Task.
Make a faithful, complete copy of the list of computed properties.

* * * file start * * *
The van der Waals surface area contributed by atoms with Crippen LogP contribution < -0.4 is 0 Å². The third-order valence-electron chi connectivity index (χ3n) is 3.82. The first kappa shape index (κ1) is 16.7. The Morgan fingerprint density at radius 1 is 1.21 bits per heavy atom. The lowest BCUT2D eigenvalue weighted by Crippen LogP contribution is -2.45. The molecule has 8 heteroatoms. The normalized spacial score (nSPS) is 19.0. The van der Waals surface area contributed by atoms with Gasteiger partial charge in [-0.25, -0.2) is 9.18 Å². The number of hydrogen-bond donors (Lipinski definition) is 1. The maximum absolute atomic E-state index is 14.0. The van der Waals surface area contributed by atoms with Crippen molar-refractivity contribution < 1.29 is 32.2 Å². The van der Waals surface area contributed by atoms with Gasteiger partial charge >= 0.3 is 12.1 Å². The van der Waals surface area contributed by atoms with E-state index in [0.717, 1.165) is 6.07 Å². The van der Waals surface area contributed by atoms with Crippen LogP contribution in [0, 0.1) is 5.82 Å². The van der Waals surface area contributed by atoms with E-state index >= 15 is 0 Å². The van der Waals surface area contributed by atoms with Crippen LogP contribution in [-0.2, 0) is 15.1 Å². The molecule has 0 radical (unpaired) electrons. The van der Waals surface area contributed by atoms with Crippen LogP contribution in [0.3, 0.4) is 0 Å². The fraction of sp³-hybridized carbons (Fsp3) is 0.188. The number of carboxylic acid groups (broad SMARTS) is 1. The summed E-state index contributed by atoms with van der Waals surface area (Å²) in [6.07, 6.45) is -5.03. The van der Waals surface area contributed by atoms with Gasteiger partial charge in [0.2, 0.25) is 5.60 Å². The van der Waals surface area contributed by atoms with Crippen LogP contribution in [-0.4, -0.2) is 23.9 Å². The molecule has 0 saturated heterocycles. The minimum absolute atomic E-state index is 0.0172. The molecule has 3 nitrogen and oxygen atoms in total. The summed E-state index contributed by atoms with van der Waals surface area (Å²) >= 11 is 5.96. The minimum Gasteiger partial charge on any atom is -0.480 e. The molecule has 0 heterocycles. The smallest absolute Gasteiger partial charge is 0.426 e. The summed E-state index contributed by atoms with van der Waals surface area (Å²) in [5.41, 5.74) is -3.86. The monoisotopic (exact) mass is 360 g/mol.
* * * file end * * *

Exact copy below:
The van der Waals surface area contributed by atoms with Crippen LogP contribution < -0.4 is 0 Å². The third-order valence-electron chi connectivity index (χ3n) is 3.82. The first kappa shape index (κ1) is 16.7. The Morgan fingerprint density at radius 1 is 1.21 bits per heavy atom. The lowest BCUT2D eigenvalue weighted by Crippen LogP contribution is -2.45. The molecule has 8 heteroatoms. The normalized spacial score (nSPS) is 19.0. The van der Waals surface area contributed by atoms with Gasteiger partial charge in [-0.25, -0.2) is 9.18 Å². The number of hydrogen-bond donors (Lipinski definition) is 1. The maximum absolute atomic E-state index is 14.0. The van der Waals surface area contributed by atoms with Crippen molar-refractivity contribution < 1.29 is 32.2 Å². The van der Waals surface area contributed by atoms with Gasteiger partial charge >= 0.3 is 12.1 Å². The van der Waals surface area contributed by atoms with E-state index in [0.717, 1.165) is 6.07 Å². The van der Waals surface area contributed by atoms with Crippen LogP contribution in [0, 0.1) is 5.82 Å². The van der Waals surface area contributed by atoms with E-state index >= 15 is 0 Å². The van der Waals surface area contributed by atoms with Crippen LogP contribution in [-0.2, 0) is 15.1 Å². The molecule has 0 radical (unpaired) electrons. The van der Waals surface area contributed by atoms with Crippen LogP contribution in [0.3, 0.4) is 0 Å². The fraction of sp³-hybridized carbons (Fsp3) is 0.188. The number of carboxylic acid groups (broad SMARTS) is 1. The summed E-state index contributed by atoms with van der Waals surface area (Å²) in [6.07, 6.45) is -5.03. The van der Waals surface area contributed by atoms with Gasteiger partial charge in [0.2, 0.25) is 5.60 Å². The van der Waals surface area contributed by atoms with Crippen LogP contribution in [-0.4, -0.2) is 23.9 Å². The molecule has 0 saturated heterocycles. The minimum absolute atomic E-state index is 0.0172. The molecule has 3 nitrogen and oxygen atoms in total. The summed E-state index contributed by atoms with van der Waals surface area (Å²) >= 11 is 5.96. The minimum Gasteiger partial charge on any atom is -0.480 e. The molecule has 0 heterocycles. The smallest absolute Gasteiger partial charge is 0.426 e. The summed E-state index contributed by atoms with van der Waals surface area (Å²) in [5.41, 5.74) is -3.86. The monoisotopic (exact) mass is 360 g/mol.